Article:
Balan Pandit was the first star of Kerala Cricket. He was very well known in the Indian Domestic Circuit. Born in Koonammavu in Ernakulam district on 16 June 1926, Pandit had spent many years away from Kerala and had attended the prestigious King George School in Mumbai. He used to work for BEST when Lt. Col. G.V. Raja, the founder president of the Kerala Cricket Association took initiative to bring him back to Kerala. Such was his class; that it is widely believed that if Pandit had chosen to stay in Mumbai, he would have definitely played for India. A wicket keeper-batsman, Pandit had begun his first-class career representing Kathiawar in 1946. He was the wicket keeper for Kathiawar in the match against Maharashtra in 1948, where Bhausaheb Nimbalkar scored an unbeaten 443 runs; the highest first-class score by an Indian batsman. In a Ranji Trophy match in 1959 against Andhra; his 14th for Kerala, Pandit scored an unbeaten 262, which was the highest individual score for Kerala before Sreekumar Nair hit a triple century against Services in 2007. As a wicket keeper, he has 35 catches and 3 stumpings in his kitty. Pandit also served as an administrator when he served KCA as its Vice-president and as the Chairman of Selectors. He was also a member of India's junior selection committee. The most significant contribution of Pandit to Kerala Cricket is that it was him who had introduced the game's modern techniques and professionalism to a bunch of amateur cricketers; who at that time were merely following the sport as a recreational means.
K N Ananthapadmanabhan
No chronicle of the modern day Kerala Cricket would be complete without name of KN Ananthapadmanabhan. He was a star in his own right. A crafty leg-spinner and a resourceful middle order batsman, Ananthan; as he is known commonly, was widely considered as a definite Indian team probable in his playing days. But unfortunately for him, his career coincided with that of Anil Kumble's and his appearances in the big stage were restricted to few matches against visiting overseas teams. However, he was the first player from Kerala to be selected to the India 'A' squad. During the early nineties when Kerala was usually considered as a punching bag of the South Zone bigwigs Karnataka, Tamil Nadu and Hyderabad, Ananthan's top class bowling performances were the only silver linings for Kerala. He was the one who instilled self belief among the State's Cricketers and Kerala started winning matches by banking on his bowling capabilities. He along with M Suresh Kumar (Umbri), B Ramprakash, Sunil Oasis and Feroz V Rasheed propelled the Kerala bowling line-up of the later nineties into a formidable one. Worth mentioning is that all of them were very competent batsmen too. He has played in 105 first class matches, has taken 344 wickets and has scored 2891 runs including three centuries of which one was a double century. Fittingly he was the captain when Kerala qualified to the knock out stages of the Ranji Trophy Tournament for the first time in its history in 1994–95. Ananthan still continues to serve the game as Level-II coach and a Level-II Umpire. He has officiated matches in the Domestic Tournaments including the Ranji Trophy as well as in the IPL. He has also served as a Member BCCI Junior selection Committee in 2006/07. His brother KN Balasubramanium has also played for the State in a few matches.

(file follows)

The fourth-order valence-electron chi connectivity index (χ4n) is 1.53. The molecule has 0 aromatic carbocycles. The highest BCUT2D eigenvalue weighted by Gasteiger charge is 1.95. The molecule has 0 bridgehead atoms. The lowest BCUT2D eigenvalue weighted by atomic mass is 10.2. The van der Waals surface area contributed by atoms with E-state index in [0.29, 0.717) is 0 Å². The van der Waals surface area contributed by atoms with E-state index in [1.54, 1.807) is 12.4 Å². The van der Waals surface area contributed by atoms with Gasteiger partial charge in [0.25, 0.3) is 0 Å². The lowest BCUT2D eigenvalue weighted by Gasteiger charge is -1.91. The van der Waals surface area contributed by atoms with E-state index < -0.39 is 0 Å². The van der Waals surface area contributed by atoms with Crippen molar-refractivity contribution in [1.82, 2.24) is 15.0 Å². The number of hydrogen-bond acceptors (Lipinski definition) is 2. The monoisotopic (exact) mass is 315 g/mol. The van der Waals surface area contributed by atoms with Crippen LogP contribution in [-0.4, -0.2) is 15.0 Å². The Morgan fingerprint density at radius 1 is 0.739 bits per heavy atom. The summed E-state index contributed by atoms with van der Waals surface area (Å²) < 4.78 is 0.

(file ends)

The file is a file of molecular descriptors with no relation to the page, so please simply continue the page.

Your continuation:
Tinu Yohannan became the first Player from Kerala to be selected to the National side, when he was picked up for India's home series against England in 2001. He made his debut at Mohali, where the first Test match of the series was played. His Career got off the ground fabulously when he claimed his first scalp in the fourth ball of his very first over and later went on to claim the next opener as well. However, his form went on to a plunge and eventually he ended up playing only in three tests and as many number of ODIs. Tinu was trained by none other than the great Richard Hadlee at the MRF Pace Foundation and soon after he was selected to the first batch of trainees in the National Cricket Academy along with Yuvraj Singh, Gautham Gambhir, Zaheer Khan, Harbhajan Singh, Mohammed Kaif, Shiv Sunder Das, Lakshmi Ratan Shukla, Murali Karthik, Reetinder Singh Sodhi, Ramesh Powar, Sridharan Sriram and Ajay Ratra among others. He played for Royal Challengers Bangalore in the 2009 edition of the Indian Premier League. His father, T. C. Yohannan was a Long Jumper who held the national record for nearly 3 decades and had represented India in the 1976 Summer Olympics in Montreal, Canada. Tinu's inclusion in the National side had created a new found enthusiasm amongst the Kerala players which is sustained ever since. Till then it was widely believed that no one from Kerala could ever play in the National side since the State's team was very weakly placed in the Ranji Trophy table, but Tinu's inclusion had uprooted that belief as players started believing in themselves. Currently, Kerala is widely recognised as a nursery of fast bowlers in India.